SPECIAL REPORT: JERUSALEM—Palestinian plans to go to the United Nations for unilateral statehood recognition continue to move forward, even as Israel continues to call for a renewal of peace talks and prepares in case the Palestinians follow-through with the UN. Arab nations are also continuing their prep work. An urgent meeting of the Arab League’s Arab peace initiative follow-up committee, at the foreign minister level, is now planned for next Tuesday (August 23) to discuss plans related to the UN approach.
According to the WAFA Palestinian news agency, Palestinian President Mahmoud Abbas is expected to be in attendance at the Arab meeting. The event comes in the context of preparatory work for the UN appeal, as well as what WAFA characterized as “intensive Arab talks” with foreign capitals for international support of Palestinian statehood recognition.
The meeting is set to be held less than a month before the annual UN meeting where the Palestinians are expected to make their statehood request. The UN Security Council is capable of issuing a legally-binding resolution on statehood recognition, but the US is expected to veto the move. In light of that, WAFA has reported in the past that the Palestinians are planning to turn to the UN General Assembly—which cannot issue legally binding edicts on the statehood matter—for an upgrade to nonmember UN status, which would enable them to join a number of UN organizations.
Meanwhile, with the Palestinians and Arabs moving towards the oncoming UN event, Israeli Prime Minister Benjamin Netanyahu made yet another appeal for Abbas to restart peace talks. Prime Minister’s Office spokesman Mark Regev, speaking with The Mideast Update by phone, said the Israeli leader on Monday again invited Abbas to come to Jerusalem to negotiate.
Said Regev of Netanyahu, “He’s said he’s willing to go to Ramallah to negotiate, he’s said the only way to move forward in peace, the only way to overcome the problems, is through negotiations. But unfortunately the Palestinians have stubbornly refused to engage in peace talks, and I would ask them: How do you expect to make peace without talking?”
As for Israel’s diplomatic attempts to find allies in opposing Palestinian unilateralism and encouraging a return to direct peace talks, Regev said Israel is “engaging with many foreign governments.”
“Our message is clear: Israel wants peace, and we think the international community should do what it can to encourage the Palestinians not to walk away from peace talks,” said Regev. “Everything else is a mirage, there’s no other way to solve the issues that are on the table—only through negotiations. And so we think the international community should be sending a message to the Palestinians: It’s time to negotiate.”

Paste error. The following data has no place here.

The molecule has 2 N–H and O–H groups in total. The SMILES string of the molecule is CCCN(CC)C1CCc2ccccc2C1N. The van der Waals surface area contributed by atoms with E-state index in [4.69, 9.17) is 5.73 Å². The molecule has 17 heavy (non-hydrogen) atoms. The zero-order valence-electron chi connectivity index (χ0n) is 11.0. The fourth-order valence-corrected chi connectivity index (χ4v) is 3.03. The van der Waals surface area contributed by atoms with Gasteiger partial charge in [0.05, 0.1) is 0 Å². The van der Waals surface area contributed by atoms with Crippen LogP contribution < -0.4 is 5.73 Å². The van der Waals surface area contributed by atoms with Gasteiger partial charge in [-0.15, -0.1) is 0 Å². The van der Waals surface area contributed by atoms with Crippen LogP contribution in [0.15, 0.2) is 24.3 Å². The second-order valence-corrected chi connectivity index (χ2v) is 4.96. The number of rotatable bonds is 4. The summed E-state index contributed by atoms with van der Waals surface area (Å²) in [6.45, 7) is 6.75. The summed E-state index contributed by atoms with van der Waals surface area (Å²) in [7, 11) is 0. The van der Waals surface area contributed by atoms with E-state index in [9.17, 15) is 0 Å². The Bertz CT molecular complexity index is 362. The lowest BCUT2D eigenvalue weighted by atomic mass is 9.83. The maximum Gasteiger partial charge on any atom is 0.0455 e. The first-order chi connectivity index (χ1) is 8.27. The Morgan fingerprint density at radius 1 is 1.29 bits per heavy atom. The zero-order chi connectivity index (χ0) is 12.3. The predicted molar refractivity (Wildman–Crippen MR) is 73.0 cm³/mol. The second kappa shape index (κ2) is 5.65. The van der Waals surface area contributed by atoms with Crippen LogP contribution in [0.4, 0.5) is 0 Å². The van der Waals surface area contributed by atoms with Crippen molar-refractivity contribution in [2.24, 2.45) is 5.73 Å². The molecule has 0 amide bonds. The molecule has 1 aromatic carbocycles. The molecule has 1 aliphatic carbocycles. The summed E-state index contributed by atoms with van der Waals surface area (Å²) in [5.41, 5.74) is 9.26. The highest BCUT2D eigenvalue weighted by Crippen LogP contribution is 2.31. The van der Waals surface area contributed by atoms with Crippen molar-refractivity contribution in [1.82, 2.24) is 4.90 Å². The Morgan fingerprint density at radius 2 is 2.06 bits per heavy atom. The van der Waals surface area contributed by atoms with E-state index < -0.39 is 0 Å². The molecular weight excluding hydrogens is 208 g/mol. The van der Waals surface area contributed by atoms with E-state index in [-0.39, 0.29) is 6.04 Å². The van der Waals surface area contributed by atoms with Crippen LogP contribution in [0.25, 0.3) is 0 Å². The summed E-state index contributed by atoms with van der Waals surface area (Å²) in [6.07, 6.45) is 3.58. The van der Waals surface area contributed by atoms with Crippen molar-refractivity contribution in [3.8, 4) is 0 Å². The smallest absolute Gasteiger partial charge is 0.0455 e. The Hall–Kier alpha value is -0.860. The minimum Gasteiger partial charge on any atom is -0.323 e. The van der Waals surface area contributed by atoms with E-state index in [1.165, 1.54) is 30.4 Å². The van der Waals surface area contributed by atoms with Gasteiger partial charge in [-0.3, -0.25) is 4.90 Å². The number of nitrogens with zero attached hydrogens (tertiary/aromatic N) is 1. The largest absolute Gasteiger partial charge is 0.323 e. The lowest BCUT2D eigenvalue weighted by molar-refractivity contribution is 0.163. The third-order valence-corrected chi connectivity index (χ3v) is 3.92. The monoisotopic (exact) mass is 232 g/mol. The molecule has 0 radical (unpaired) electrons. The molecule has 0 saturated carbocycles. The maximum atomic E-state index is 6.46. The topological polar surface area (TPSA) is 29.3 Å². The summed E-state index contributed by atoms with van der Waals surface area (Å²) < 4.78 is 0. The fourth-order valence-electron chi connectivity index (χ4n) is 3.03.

He said Israel has met with different foreign leaders and different representatives of governments “from all continents.” Those diplomatic efforts obviously include European countries, a key diplomatic battleground ahead of a Palestinian UN effort.
The US has expressed its opposition to Palestinian unilateralism, while the Arab states and a number of those outside the West are expected to vote as a bloc in support of the move. That leaves Europe as giving the perception of being more undecided, as well as notably influential in terms of both moral and symbolic momentum either for or against the Palestinian diplomatic fight against Israel.
That’s significant since the battle doesn’t end with the UN. Following the expected Palestinian UN step, an international legal onslaught against Israel could be forthcoming. Without going into details, Regev said Israel is also considering “the day after” for a prospective Palestinian UN move. “We’re looking at all sorts of different scenarios, diplomatic and other, that’s the job of the government,” said Regev.
As for potential concerns, such as the potential for violence or international legal attacks on Israel, he said Israel is “looking at all the different implications and different scenarios and looking at our options.”
Looking ahead, it looks like the situation’s emotional intensity could only increase. The status of Jerusalem, Israel’s capital and yet also claimed by the Palestinians, is among the matters on which the Arabs are seeking to get global comment. WAFA said that the Arabs are seeking “to gain an international recognition of the state of Palestine within the 1967 borders and with East Jerusalem as its capital.”
The so-called 1967 borders were actually armistice lines between Israel and multiple Arab states, including Jordan in the West Bank and Egypt in Gaza, prior to the 1967 Six-Day War. While commonly referred to as borders, they have never been formal borders.
Regev said that Israel believes that all the core issues of the conflict, including Jerusalem, borders, legitimacy, refugees, settlements and security, should be “on the table for negotiations.” He noted that for the peace process to work both sides are going to have show leadership, creativity and flexibility, saying that Netanyahu is willing to do so.
Abbas has claimed that a UN move can work alongside peace negotiations, but the US, Germany and other nations are opposed to a UN approach. Israel sees it as hurting the peace process—both now and in the future.
Said Regev, “This Palestinian attempt to try to detour around negotiations is at the very best unhelpful and at the worst it could actually set peace back by putting extremist Palestinian positions into UN resolutions, making it much more difficult for any future Palestinian leadership to show flexibility in peace talks.”
(By Joshua Spurlock, www.themideastupdate.com, August 17, 2011)